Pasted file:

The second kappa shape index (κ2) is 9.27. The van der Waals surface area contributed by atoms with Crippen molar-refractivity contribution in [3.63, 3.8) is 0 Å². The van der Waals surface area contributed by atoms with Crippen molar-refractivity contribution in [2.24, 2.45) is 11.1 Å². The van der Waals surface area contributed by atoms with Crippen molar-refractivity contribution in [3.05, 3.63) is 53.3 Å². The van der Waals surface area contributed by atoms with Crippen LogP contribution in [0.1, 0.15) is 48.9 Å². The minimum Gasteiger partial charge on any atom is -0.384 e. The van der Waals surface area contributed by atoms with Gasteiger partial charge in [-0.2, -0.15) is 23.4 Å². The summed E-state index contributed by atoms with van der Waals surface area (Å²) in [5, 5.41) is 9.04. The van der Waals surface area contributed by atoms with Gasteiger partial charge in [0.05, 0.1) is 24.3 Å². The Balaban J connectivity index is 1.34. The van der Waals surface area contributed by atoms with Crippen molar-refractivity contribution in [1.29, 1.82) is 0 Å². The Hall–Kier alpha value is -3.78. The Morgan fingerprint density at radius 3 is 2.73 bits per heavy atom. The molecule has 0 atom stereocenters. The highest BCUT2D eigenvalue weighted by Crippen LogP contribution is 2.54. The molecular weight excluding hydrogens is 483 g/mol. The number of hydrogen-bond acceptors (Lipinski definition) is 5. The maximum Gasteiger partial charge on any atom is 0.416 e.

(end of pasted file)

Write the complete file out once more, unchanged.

The second kappa shape index (κ2) is 9.27. The van der Waals surface area contributed by atoms with Crippen molar-refractivity contribution in [3.63, 3.8) is 0 Å². The van der Waals surface area contributed by atoms with Crippen molar-refractivity contribution in [2.24, 2.45) is 11.1 Å². The van der Waals surface area contributed by atoms with Crippen molar-refractivity contribution in [3.05, 3.63) is 53.3 Å². The van der Waals surface area contributed by atoms with Crippen LogP contribution in [0.1, 0.15) is 48.9 Å². The minimum Gasteiger partial charge on any atom is -0.384 e. The van der Waals surface area contributed by atoms with Gasteiger partial charge in [-0.2, -0.15) is 23.4 Å². The summed E-state index contributed by atoms with van der Waals surface area (Å²) in [5, 5.41) is 9.04. The van der Waals surface area contributed by atoms with Gasteiger partial charge in [0.05, 0.1) is 24.3 Å². The Balaban J connectivity index is 1.34. The van der Waals surface area contributed by atoms with Crippen molar-refractivity contribution in [1.29, 1.82) is 0 Å². The Hall–Kier alpha value is -3.78. The Morgan fingerprint density at radius 3 is 2.73 bits per heavy atom. The molecule has 0 atom stereocenters. The highest BCUT2D eigenvalue weighted by Crippen LogP contribution is 2.54. The molecular weight excluding hydrogens is 483 g/mol. The number of hydrogen-bond acceptors (Lipinski definition) is 5. The maximum Gasteiger partial charge on any atom is 0.416 e.